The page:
Turning down the side road, I put the truck in gear and roll on down the road. The dust from the gravel side road plumes out from behind the truck like the exhaust out the back of a jet engine. I laugh. This truck might hit 45 miles per hours perhaps if you dropped it from a cargo helicopter from about 10000 feet up.
Well, there was the one exception. Back in High School, apparently the Weenerman had spent that fall devising a way to unwind a tractor tire, and then with the resulting rubber cords, found a way to twist the cords into what he thought would be a super-strong recycled tow’em strap.
One day he motions Greg, Ernie , and I into the shop workroom and shows us the vise and apparatus where he then had the recycled tractor tire, super-duper towing cable finally wound up and ready to go after he got the clamps bolted onto the ends.
Greg remarks that the design is rather igneous, and I agree it was a clever design. Greg gets to wondering about how many of those you could sell at a trade show, orhow much it’d to take out a classified ad in a magazine.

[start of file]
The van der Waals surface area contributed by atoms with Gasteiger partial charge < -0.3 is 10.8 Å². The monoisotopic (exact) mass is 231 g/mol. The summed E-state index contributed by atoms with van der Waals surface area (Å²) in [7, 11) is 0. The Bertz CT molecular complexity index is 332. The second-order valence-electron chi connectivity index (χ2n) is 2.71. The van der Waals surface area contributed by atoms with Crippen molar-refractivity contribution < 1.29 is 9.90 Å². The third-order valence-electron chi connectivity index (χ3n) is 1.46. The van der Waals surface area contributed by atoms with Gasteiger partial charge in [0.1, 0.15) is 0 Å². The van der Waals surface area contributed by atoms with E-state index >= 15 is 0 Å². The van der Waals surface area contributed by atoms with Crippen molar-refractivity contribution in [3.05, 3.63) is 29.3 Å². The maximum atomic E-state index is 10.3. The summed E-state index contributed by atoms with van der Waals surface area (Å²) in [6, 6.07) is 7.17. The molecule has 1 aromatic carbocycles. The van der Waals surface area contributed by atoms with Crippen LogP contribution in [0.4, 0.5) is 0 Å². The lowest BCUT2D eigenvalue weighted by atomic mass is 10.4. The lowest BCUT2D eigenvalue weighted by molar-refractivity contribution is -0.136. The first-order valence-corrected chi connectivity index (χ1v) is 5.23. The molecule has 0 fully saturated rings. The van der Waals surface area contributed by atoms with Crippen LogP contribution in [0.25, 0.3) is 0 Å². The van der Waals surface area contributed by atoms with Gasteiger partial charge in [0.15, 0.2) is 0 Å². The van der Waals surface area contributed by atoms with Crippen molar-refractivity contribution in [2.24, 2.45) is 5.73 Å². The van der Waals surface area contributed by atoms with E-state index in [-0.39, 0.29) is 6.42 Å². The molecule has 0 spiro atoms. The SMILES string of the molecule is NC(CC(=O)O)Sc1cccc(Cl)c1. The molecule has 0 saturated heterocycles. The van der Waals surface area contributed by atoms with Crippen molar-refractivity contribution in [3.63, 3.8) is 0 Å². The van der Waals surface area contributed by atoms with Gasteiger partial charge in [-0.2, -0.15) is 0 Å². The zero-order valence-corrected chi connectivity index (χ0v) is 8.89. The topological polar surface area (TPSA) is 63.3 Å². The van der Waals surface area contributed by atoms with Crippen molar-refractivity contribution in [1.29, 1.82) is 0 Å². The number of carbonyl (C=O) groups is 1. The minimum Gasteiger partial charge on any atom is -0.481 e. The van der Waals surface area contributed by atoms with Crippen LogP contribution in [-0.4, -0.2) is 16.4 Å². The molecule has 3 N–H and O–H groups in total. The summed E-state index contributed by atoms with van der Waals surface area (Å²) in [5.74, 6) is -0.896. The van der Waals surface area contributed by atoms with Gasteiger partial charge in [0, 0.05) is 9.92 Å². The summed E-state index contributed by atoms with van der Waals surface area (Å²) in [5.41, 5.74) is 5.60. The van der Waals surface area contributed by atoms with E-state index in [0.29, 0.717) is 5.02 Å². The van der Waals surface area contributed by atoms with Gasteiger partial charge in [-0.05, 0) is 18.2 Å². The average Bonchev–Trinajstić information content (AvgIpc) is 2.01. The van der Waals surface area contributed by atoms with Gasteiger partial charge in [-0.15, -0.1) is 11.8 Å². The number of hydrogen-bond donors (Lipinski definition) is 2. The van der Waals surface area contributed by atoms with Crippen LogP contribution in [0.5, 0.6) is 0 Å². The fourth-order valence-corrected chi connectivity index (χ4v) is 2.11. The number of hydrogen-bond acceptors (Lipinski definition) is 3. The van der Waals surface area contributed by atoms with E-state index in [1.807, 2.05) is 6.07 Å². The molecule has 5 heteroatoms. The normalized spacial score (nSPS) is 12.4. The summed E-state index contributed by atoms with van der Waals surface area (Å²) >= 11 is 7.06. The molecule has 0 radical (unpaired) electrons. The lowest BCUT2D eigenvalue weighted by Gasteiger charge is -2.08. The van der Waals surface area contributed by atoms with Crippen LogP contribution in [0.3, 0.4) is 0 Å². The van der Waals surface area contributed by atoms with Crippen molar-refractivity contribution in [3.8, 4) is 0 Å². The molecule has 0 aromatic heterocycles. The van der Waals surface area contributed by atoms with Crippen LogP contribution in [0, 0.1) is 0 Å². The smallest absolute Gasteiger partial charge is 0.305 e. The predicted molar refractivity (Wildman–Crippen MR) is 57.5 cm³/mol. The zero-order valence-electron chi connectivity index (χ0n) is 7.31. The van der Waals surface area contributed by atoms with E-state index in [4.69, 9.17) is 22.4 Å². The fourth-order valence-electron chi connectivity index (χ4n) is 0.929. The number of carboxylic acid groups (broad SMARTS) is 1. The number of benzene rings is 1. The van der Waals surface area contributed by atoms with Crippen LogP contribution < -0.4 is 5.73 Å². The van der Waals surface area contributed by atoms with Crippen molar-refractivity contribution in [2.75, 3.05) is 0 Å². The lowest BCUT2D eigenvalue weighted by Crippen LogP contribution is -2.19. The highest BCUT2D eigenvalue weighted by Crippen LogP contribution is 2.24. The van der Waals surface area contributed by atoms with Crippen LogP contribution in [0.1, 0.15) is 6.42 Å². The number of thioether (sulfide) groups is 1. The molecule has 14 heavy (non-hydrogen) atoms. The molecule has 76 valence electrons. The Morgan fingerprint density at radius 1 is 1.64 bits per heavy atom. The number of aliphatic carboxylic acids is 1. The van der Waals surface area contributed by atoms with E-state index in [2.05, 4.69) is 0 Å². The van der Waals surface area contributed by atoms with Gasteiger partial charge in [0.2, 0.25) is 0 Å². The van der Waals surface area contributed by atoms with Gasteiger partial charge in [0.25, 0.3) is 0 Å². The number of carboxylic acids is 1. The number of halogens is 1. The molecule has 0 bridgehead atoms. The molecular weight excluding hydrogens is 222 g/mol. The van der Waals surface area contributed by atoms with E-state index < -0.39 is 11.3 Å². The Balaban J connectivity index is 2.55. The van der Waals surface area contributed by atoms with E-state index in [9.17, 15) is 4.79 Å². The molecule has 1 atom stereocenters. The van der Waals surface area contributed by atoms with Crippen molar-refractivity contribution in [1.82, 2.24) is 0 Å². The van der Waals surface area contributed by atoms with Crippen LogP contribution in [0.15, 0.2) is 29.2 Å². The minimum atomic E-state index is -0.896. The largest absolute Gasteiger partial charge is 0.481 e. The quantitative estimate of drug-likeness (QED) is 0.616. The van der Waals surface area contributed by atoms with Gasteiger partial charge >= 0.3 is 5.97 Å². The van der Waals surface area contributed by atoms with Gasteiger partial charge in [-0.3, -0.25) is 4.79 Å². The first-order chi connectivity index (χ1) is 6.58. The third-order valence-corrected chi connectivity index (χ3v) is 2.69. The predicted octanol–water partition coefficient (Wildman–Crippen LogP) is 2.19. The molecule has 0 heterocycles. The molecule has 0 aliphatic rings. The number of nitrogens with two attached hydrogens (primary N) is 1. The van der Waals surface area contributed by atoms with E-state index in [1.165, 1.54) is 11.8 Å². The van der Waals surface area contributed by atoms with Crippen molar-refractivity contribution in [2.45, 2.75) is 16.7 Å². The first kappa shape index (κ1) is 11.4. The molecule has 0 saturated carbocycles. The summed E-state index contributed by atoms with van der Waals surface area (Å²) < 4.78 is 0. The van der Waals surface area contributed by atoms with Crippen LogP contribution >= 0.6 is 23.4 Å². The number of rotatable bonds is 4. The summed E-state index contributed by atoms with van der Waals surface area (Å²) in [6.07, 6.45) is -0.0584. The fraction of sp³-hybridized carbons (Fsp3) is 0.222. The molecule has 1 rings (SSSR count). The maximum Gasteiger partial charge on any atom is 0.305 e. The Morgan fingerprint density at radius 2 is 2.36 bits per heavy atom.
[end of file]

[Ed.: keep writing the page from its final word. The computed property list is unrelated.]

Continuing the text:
The Weenerman looks up and says in an engineeric tone of voice that the super-duper cable needed field -testing first.
Just then, Ernie took a look out the window and saw that one of those squally winter storms was in the process of blowing into the Township.
"Hey guys," Ernie suggests brightly, "I bet we could make a pile of bucks pulling people out of snowdrifts with Weener-man’s sling there."
To the rest of us, that sounded reasonalbe enough, and with getting out early that day, the Weener-Man thought it was an oppurtunity to feild-test his new sling, and cover some of the production costs in the process.
And so it goes, three of us are cramped in the cab of the truck, while Weenerman rides in the bed, roaming around in the middle of a snow-squall, looking for people waiting to be rescued.